How to help an introverted partner thrive in your relationship

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After a long, stressful day at work, you’re ready for some quality time with your significant other. What you do doesn’t matter; you just want to be around someone who loves and understands you. And then, your partner walks in the door, visibly exasperated from an equally high-stress day at the office — and desperate for some time alone. What just happened?

It’s natural for emotional wires to get crossed in an extrovert-introvert relationship. Both parties have important, albeit different needs: One of you feels most comfortable around people, and the other craves time alone. When these needs aren’t consistently being met, both of you might begin to feel resentful, frustrated, or straight-up misunderstood. And as the one who longs for time together, you may not know what to do.

 

A successful extrovert-introvert relationship starts with understanding. When you know and accept what your significant other needs, you can make adjustments to your expectations and create space for them to feel like themselves — which you’ll both benefit from. Curious about what steps to take? Here are a few thoughtful ways to ensure your introverted partner flourishes in a relationship with you.

Give your partner designated, planned time away.

When life gets busy, a lack of free time can feel like an emotional pile-on for an introvert. Understandably, it can be hard to watch your introverted partner shut themselves in the bedroom alone when you’re hungry for QT and conversation. But the truth is, giving your significant other a chance to invest in things they’re passionate about — or simply room to breathe — will help them recharge, resulting in a deeper long-term connection between the two of you. To make your introverted S.O. feel extra loved, pencil in routine solo time for them on the calendar.

Give them space during conflicts.


While you might be more prone to hash things out in the heat of the moment, introverts typically need more time to identify their feelings and process what’s happening beneath the surface before they can communicate effectively. Next time a conflict arises, take a deep breath and offer your partner a chance to step away if they aren’t ready to communicate about the issue at hand. Not only will your significant other have a much-needed chance to think through their feelings, but this space will also give you the opportunity to cool off, which means that a smoother, more productive conversation is much more likely.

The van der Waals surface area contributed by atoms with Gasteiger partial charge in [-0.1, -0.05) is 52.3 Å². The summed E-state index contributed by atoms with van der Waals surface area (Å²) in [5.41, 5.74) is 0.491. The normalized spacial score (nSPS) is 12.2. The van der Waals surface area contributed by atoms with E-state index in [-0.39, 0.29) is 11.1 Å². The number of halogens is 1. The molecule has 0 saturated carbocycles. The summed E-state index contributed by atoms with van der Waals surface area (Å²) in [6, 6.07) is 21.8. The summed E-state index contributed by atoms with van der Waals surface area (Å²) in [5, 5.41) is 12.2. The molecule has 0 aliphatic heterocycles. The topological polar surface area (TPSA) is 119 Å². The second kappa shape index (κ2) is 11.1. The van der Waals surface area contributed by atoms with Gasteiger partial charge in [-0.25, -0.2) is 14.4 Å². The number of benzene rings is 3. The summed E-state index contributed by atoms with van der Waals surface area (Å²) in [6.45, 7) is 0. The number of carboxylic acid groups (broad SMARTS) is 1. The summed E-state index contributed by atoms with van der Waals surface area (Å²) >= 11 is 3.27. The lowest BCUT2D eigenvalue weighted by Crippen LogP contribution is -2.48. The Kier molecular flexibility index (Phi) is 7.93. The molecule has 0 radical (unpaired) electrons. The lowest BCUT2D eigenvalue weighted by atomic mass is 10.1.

Do things by yourself when you don’t need a plus one. 

As an extrovert, it’s easy to unleash unspoken expectations on an introverted partner, who may not always speak up about their own wants or needs. To maximize your connection — and show that you’re paying attention — think through parts of your routine that might be exhausting for your significant other. Do you mindlessly expect your partner to tag along to your after-work happy hoursor group fitness classeswhen you’d be perfectly fine alone? Or do you always plan tons of errands at busy stores on the weekend? Next time you plot an adventure or schedule an event, think about the emotional and social demand on your partner, and plan accordingly.

Alternate date night planning.

It may seem obvious, but to make sure your introverted partner has an equal stake in the relationship, give them plenty of opportunities to plan your dates or other activities you do together. Of course, the primary benefit is to give your partner a break from the social-focused dates you might choose. But putting your partner at the helm of date-night planning has other perks. You might be surprised what your introverted S.O. will come up with — and you’ll probably learn or experience something new about them (and yourself) along the way.

Ask what they need.

Personality isn’t always black and white; it’s a spectrum. That means not allintrovertshave the same needs. The best way — the only way — to figure out how to adapt to your S.O.’s needs is to ask questions. How much space would they benefit from, and when? What kinds of social situations are stressful for them, and which ones are fun? Once you’re on the same page about expectations, you can mold your relationship appropriately.

Don’t take things personally.

The biggest favor you can do for your introverted loved one is to assume the best about their intentions. If your S.O. doesn’t always jump at the chance for some one-on-one time with you, remember that it might have nothing to do with how much they love or value you. As long as you’re both communicating openly, you’ll continue to grow together so your relationship can thrive.

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